I don’t know what to write. I don’t know what to write. I don’t know what to write. This is how my writing sessions usually begin, unless I am already in the middle of a project. It’s how this started. Usually, I go back and take that out once I’ve picked up a little steam. This time, though, I left it in because it’s appropriate and it’s a little meta, which is where all the action is.
When I teach composition, I often have students do free writing in class, and this is one of my suggestions for getting started. They say, “I don’t know what to write about.” So, I tell them to write that, and sometimes we go back and forth for a bit about whether I mean to write literally that or I literally mean to write that, and the question is sometimes followed by, “The whole time?” or “But….” What I find when I read them later is that very few students will spend ten minutes writing “I don’t know what to write.” The more persistent ones might make it through four or five before they move on. Those who feel like they need to make a point will quickly transition to, “This is so stupid. Why is he making us write in class? This is like the biggest waste of time ever.”
To be honest, I would consider it a success if they managed to stick with that for ten minutes. That is free writing, or at least this particular version. It has no restrictions or qualifications for content. It just requires that you keep going for a specific amount of time. What I often find, however, is that even the writers who most want to show me how useless the exercise is, those who write about the exercise itself to prove a point, even they don’t stay stuck there for long. They transition from “This is so stupid.” to “It’s like that time….” And, then, by George, they’ve stumbled into a narrative. (This excludes those who simply do not write at all. They manage to prove their point and also not get credit for the exercise.)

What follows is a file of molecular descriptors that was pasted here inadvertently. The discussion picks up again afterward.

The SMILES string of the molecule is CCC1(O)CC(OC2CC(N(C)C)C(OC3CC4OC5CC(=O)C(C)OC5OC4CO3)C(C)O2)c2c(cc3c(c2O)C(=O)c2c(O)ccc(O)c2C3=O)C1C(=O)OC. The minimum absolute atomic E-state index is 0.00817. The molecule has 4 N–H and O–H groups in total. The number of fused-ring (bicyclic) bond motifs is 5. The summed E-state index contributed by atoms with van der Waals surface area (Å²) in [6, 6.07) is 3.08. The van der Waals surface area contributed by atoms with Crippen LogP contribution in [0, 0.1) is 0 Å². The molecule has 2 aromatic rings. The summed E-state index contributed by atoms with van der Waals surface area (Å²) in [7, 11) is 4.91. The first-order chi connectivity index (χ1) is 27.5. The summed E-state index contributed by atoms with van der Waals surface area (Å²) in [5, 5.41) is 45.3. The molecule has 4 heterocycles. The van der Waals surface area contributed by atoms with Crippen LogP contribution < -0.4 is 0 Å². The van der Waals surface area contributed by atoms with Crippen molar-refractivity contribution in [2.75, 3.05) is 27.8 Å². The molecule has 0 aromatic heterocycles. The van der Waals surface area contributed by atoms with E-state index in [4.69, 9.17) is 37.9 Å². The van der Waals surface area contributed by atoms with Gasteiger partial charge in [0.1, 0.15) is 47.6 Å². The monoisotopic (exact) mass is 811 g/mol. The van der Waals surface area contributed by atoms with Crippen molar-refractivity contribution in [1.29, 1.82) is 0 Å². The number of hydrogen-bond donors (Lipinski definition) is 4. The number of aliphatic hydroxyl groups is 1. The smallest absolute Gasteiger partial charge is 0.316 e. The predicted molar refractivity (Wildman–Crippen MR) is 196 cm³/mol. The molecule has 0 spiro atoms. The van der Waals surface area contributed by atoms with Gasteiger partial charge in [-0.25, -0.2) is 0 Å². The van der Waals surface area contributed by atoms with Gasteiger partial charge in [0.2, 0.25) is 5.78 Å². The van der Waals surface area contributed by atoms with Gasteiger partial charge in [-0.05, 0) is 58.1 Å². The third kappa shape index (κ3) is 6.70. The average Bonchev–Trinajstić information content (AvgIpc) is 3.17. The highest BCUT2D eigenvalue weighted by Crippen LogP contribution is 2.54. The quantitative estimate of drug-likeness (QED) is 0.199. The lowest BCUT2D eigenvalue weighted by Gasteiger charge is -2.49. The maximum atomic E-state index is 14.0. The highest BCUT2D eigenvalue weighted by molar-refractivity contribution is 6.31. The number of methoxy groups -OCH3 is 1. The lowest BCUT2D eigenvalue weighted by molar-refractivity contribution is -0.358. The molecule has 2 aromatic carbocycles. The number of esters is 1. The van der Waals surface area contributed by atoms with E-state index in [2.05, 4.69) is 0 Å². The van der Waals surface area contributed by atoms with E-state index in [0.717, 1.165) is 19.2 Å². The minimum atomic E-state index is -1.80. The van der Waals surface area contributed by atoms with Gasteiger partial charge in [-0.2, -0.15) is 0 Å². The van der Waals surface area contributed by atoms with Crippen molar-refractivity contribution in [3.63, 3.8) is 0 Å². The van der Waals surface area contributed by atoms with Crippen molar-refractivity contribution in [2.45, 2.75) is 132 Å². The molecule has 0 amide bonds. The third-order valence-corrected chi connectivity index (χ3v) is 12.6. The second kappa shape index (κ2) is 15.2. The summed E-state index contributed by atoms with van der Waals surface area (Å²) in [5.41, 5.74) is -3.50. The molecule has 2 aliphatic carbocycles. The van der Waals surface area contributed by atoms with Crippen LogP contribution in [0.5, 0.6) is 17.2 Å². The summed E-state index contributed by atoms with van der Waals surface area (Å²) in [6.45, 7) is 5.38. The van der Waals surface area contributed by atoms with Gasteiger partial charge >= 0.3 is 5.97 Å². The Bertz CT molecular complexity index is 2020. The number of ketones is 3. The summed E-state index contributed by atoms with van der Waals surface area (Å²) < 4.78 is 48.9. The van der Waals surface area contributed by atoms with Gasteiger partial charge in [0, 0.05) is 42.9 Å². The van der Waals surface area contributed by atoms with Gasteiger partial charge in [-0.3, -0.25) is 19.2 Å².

What surprises me is how often I forget the effectiveness of this simple strategy. When I am staring at a blank page, thinking, “Oh god, I don’t have anything to write about. Solomon was right! There is nothing new under the sun.” etc., etc., I don’t remember that getting my fingers moving is important. It is not the same to think, “What should I write about?” You have to actually write it. It is a small difference, but it is essential. When you are facing writer’s block, the simple act of writing is often enough to move you past it. While you’re sitting there mentally bemoaning your inability to write, your fingers are actually writing. And that action gets your neurons firing; it gets the brain into writing mode.
It also moves you beyond the blank page. You might be thinking you have nothing to write about, but right there on the screen, or on the page, you have managed to put some words together. It didn’t even take that much effort, and there they are. You must have something to write about because you’re writing. I am not certain if this is the exact process that your brain goes through, but I think it is something like that.
As always, the big question is, “But does it work?” It works for me. Sometimes what immediately follows the, “I don’t know what to write.” stage is not very good. The first thoughts that come are often jumbled and not actually to the point, but they often provide the spark for something I can work with. So, if you feel like you have writer’s block, try writing. Hopefully, that won’t sound so facetious at the end of this.
Seriously, try writing, “I don’t know what to write.” or “What should I write about?” or “I have nothing to write.” over and over. Let me know how far you can get before you move on. And no, copy and paste will not get you anywhere.